The Keane Edge by Brendan Patrick Keane
Celts Take Manhattan
Posted on Sunday, January 31, 2010 at 12:40 PM
- Exorcism of my inner Peter King
- Gas question: why give Ireland's enormous wealth away? the Norweigan alternative
- Bashing the Irish -- a break neck run down on Ireland's history of betrayal
- Stephen Fry to appear on Gaelic soap opera Ros na Rún
- Stolkholm Syndrome infects Dublin
Ireland was well represented at the big party the Bretons threw at Connolly's in Times Square last night. Pictured there to the left is Tony DeMarco, New York City's premier fiddler and one of the great masters of Irish traditional music. He will be a judge at the prestigious Fiddler of Dooney festival in Sligo this coming October. While his regular Sunday night performance at the 11th Street Bar in the East Village, is a cherished weekly listening event for lovers of Irish fiddle.
Last night's performance at the Interceltic Fest Noz was a celebration of the music, dance, and culture of Brittany, Wales, Galicia, Cornwall, Mann, Ireland, Scotland and Wales by scores of artists. These nations share history, languages, and feeling that made the jam-packed event strangely beautiful.
The Bretons of New York have an organization called BZH NY and a reputation for throwing great events. So to usher in Imbolc, they invited friends from across the Celtic lands to celebrate in our various manifestations.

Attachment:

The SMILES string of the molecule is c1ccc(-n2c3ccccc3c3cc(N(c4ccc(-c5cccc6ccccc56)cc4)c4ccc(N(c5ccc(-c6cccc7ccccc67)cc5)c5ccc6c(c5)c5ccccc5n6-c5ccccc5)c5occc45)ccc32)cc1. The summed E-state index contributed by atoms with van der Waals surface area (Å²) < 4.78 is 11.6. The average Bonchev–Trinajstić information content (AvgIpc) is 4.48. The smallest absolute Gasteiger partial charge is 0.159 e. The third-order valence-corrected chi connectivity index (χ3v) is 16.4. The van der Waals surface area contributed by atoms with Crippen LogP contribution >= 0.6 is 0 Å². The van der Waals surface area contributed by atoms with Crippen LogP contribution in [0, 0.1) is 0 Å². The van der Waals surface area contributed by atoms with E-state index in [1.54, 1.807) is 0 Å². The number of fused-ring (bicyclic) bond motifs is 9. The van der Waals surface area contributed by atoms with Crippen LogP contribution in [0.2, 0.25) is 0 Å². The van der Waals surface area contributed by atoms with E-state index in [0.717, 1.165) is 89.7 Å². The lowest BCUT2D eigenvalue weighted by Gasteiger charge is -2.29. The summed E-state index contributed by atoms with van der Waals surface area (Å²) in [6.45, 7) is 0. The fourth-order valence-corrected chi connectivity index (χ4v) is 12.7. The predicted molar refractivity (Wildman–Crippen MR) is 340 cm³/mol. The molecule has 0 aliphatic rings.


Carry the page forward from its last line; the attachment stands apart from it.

Imbolc is associated in Ireland and Scotland with Bríd the mythological woman whose nineteen nuns tend the eternal fire at Cill Dara. The sacred fire is associated with Uisneach, the omphalos or spiritual bellybutton of Ireland-as-goddess, and it was there that Bríd is said to have taken the veil. Imbolc is one of four seasonal holidays in the Celtic world with Halloween (Samhain), Bealtaine and Lughnasadh.
On Imbolc the goddess in the form of winter--cailleach--gathers kindling for the great fire that will become the Spring. On Mann, she is called Caillagh ny Groamagh, and she is imagined as a great bird who gathers the fire sticks in her beak.
The Celtic seasonal holidays fall in between the solstices and equinoxes, and use ceremony to help people think about coming seasonal change half way between a solstice and equinox, giving the year four "cardinal points" and four "ordinal points." You can read more about the Celtic calendar here.
Money raised by silent auction for art sold last night will be donated to Action Against Hunger and its Relief Efforts in Haiti.